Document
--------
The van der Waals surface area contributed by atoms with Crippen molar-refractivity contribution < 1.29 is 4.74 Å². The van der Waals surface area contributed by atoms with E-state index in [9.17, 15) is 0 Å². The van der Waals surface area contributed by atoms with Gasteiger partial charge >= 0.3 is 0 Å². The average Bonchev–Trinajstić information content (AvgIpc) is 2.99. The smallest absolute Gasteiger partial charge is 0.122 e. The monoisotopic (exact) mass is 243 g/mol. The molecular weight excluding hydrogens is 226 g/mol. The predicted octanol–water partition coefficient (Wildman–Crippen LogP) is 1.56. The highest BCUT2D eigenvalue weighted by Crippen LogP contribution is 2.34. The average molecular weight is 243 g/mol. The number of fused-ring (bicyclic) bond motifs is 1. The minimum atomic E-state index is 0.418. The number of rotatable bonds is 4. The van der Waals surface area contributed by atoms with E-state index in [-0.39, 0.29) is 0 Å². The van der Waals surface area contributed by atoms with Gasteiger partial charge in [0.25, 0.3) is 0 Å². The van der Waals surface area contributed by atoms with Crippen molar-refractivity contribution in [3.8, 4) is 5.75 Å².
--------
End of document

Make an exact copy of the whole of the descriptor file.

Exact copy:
The van der Waals surface area contributed by atoms with Crippen molar-refractivity contribution < 1.29 is 4.74 Å². The van der Waals surface area contributed by atoms with E-state index in [9.17, 15) is 0 Å². The van der Waals surface area contributed by atoms with Gasteiger partial charge >= 0.3 is 0 Å². The average Bonchev–Trinajstić information content (AvgIpc) is 2.99. The smallest absolute Gasteiger partial charge is 0.122 e. The monoisotopic (exact) mass is 243 g/mol. The molecular weight excluding hydrogens is 226 g/mol. The predicted octanol–water partition coefficient (Wildman–Crippen LogP) is 1.56. The highest BCUT2D eigenvalue weighted by Crippen LogP contribution is 2.34. The average molecular weight is 243 g/mol. The number of fused-ring (bicyclic) bond motifs is 1. The minimum atomic E-state index is 0.418. The number of rotatable bonds is 4. The van der Waals surface area contributed by atoms with E-state index in [-0.39, 0.29) is 0 Å². The van der Waals surface area contributed by atoms with Gasteiger partial charge in [0.25, 0.3) is 0 Å². The van der Waals surface area contributed by atoms with Crippen molar-refractivity contribution in [3.8, 4) is 5.75 Å².